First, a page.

Artificial intelligence (AI) and Machine learning (ML) have changed our lives for the better in fields ranging from medical care, public health, environmental conservation, and energy consumption to accelerating scientific insights, improving agriculture, and helping governments address societal inequities. As our computational capabilities further increase and as more data is available, the impact of these algorithms would only deepen in our lives.
While it has already opened an unlimited range of applications, it is necessary to make AI transparent to ensure that the underlying AI/ML algorithms do not discriminate or treat people in an inequitable manner, and that it is possible to track and explain the key assumptions that were made during the automated decision making process. Dr David Leslie and Morgan Briggs have discussed this issue in their research paper titled “Explaining decisions made with AI: A workbook (Use case 1: AI-assisted recruitment tool)”
Importance of this Research
It is necessary to make the AI/ML models transparent to make them fair. We should be well equipped to explain the AI algorithm in a simple to understand way, even for non-technical users, to ensure that the data processing is robust, reliable, and safe,
Four Principles of AI Explainability
The below four parameters give us a broader understanding of explaining AI-assisted decisions to individuals.
- Be transparent
- Be accountable
- Consider context
- Reflect on impacts
Explanation Aware Design:
Explaining AI decisions could be classified into Six primary types of explanations:
Six tasks for the explanation-aware design and the use of AI Systems
- Task 1: Select priority explanations by considering the domain, use case and impact on the individual
- Task 2: Collect and pre-process your data in an explanation-aware manner
- Task 3: Build your system to ensure you are able to extract relevant information for a range of explanation types
- Task 4: Translate the rationale of your system’s results into useable and easily understandable reasons
- Task 5: Prepare implementers to deploy your AI system
- Task 6: Consider how to build and present your explanation
Using AI/ML in Recruitment:
Let us consider a Recruitment use-case for building an ML application. Recruitment decisions for this algorithm would make a decision based on several factors, such as the data below.
An ML algorithm design would start from accumulating the above data for all applicants. A successful person in the existing roles could be identified, and this could be used as training data (along with the ones that did not perform well in the roles, plus the ones that were rejected by HR during the selection process).
In this rejecting/shortlisting application, we can choose the model of learning based on our requirements. We can also select the model to use for our specific application. The most common learning techniques are regression, classification, and deep learning techniques such as neural networks.
- Linear regression is used to model the relationship between one (or more) predictor variable(s) and one outcome variable—for example, the salary variation of an individual wrt the years of experience.
- Classification: This supervised learning technique would classify data in a binary Yes, OR No. Two use-cases are as below
- For an email classifier that filters spam emails, it could be beneficial to classify words as spammy or non-spammy. This classification could be used to determine the chances that an email is SPAM or not.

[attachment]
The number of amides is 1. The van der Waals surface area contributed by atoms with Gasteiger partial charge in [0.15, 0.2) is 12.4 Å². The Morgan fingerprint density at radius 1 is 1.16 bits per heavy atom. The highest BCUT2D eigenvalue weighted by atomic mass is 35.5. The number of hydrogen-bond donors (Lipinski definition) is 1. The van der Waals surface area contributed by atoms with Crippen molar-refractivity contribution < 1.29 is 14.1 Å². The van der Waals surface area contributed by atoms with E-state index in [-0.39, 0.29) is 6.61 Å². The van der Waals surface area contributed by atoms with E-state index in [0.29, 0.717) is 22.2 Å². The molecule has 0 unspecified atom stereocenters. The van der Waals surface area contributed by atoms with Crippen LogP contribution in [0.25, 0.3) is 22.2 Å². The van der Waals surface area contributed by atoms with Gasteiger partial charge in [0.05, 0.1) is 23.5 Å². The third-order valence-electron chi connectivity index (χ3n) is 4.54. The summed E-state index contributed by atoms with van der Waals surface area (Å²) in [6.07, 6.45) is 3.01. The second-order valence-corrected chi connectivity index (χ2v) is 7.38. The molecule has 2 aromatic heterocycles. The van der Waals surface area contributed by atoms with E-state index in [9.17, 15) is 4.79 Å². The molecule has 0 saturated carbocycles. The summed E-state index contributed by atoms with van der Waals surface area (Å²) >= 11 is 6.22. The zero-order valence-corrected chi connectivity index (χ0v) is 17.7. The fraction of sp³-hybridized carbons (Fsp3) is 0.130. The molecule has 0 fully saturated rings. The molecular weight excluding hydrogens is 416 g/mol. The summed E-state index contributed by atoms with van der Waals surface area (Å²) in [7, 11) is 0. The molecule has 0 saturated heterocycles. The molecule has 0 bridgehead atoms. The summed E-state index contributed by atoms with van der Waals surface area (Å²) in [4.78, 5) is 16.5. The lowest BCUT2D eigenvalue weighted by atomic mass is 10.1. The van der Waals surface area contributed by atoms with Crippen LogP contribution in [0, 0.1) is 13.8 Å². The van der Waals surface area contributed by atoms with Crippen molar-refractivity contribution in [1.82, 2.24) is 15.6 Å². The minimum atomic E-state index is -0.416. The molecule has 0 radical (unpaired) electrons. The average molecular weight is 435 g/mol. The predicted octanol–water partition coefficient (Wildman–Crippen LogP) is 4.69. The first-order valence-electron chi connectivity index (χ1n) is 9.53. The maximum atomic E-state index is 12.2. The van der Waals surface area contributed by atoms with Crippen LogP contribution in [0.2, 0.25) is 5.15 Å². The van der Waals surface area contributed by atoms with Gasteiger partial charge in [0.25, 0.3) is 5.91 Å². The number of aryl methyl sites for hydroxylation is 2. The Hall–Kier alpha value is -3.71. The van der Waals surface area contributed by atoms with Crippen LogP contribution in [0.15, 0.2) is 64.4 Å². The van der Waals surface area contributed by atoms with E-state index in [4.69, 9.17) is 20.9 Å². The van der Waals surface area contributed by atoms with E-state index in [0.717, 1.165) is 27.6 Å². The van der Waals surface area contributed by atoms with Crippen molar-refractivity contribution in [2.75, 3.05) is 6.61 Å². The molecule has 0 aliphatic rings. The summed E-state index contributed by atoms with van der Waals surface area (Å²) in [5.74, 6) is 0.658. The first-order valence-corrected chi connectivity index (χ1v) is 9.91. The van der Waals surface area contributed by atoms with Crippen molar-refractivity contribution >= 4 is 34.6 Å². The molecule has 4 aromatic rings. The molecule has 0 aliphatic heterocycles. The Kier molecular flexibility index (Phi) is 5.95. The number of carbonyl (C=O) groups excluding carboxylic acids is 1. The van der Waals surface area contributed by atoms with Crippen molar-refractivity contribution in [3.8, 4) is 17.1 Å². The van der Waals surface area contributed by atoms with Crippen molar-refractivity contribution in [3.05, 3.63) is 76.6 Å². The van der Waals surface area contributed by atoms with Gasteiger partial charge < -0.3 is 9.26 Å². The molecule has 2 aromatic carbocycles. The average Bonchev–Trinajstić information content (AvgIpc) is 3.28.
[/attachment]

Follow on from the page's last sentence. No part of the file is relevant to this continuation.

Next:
- In Recruitment, it could be related to the qualification of the applicant. For some positions, people with a specific qualification might perform better in a role than others. The supervised learning, once trained, could classify resumes based on the identified qualification for high performance.
- Neural Network: This supervised learning technique will assign labels & approximate associated weights to predict results close to actual data.
After training, the algorithm built could start presenting output (shortlist) to the hiring manager. The shortlist should be monitored to ensure that unfair biases are not made in the system.
The research paper summarises the end-to-end guidance on how to apply principles and best practices of AI explainability. In the words of the researchers
Over the last two years, The Alan Turing Institute and the Information Commissioner’s Office (ICO) have been working together to discover ways to tackle the difficult issues surrounding explainable AI. The ultimate product of this joint endeavour, Explaining decisions made with AI, published in May 2020, is the most comprehensive practical guidance on AI explanation produced anywhere to date. We have put together this workbook to help support the uptake of that guidance. The goal of the workbook is to summarise some of main themes from Explaining decisions made with AI and then to provide the materials for a workshop exercise that has been built around a use case created to help you gain a flavour of how to put the guidance into practice. In the first three sections, we run through the basics of Explaining decisions made with AI. We provide a precis of the four principles of AI explainability, the typology of AI explanations, and the tasks involved in the explanation-aware design, development, and use of AI/ML systems. We then provide some reflection questions, which are intended to be a launching pad for group discussion, and a starting point for the case-study-based exercise that we have included as Appendix B. In Appendix A, we go into more detailed suggestions about how to organise the workshop.
Source: Dr David Leslie and Morgan Briggs’s Explaining decisions made with AI: A workbook (Use case 1: AI-assisted recruitment tool)